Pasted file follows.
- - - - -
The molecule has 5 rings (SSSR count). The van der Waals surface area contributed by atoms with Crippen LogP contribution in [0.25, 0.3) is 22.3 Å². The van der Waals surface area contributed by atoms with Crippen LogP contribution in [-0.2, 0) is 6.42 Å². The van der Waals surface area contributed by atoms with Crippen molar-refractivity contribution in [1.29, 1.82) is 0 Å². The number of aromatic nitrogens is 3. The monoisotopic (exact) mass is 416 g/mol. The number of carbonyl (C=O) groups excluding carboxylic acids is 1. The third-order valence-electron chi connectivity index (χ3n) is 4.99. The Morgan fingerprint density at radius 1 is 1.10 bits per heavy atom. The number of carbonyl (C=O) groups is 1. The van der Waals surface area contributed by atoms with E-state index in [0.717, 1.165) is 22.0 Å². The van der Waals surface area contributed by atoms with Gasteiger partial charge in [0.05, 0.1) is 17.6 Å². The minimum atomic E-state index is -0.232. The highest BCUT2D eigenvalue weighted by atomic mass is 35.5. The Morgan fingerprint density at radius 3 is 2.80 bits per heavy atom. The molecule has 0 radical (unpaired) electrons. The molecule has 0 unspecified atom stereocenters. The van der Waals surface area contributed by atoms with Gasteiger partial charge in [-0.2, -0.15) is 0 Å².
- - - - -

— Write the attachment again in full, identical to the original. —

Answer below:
The molecule has 5 rings (SSSR count). The van der Waals surface area contributed by atoms with Crippen LogP contribution in [0.25, 0.3) is 22.3 Å². The van der Waals surface area contributed by atoms with Crippen LogP contribution in [-0.2, 0) is 6.42 Å². The van der Waals surface area contributed by atoms with Crippen molar-refractivity contribution in [1.29, 1.82) is 0 Å². The number of aromatic nitrogens is 3. The monoisotopic (exact) mass is 416 g/mol. The number of carbonyl (C=O) groups excluding carboxylic acids is 1. The third-order valence-electron chi connectivity index (χ3n) is 4.99. The Morgan fingerprint density at radius 1 is 1.10 bits per heavy atom. The number of carbonyl (C=O) groups is 1. The van der Waals surface area contributed by atoms with E-state index in [0.717, 1.165) is 22.0 Å². The van der Waals surface area contributed by atoms with Gasteiger partial charge in [0.05, 0.1) is 17.6 Å². The minimum atomic E-state index is -0.232. The highest BCUT2D eigenvalue weighted by atomic mass is 35.5. The Morgan fingerprint density at radius 3 is 2.80 bits per heavy atom. The molecule has 0 radical (unpaired) electrons. The molecule has 0 unspecified atom stereocenters. The van der Waals surface area contributed by atoms with Gasteiger partial charge in [-0.2, -0.15) is 0 Å².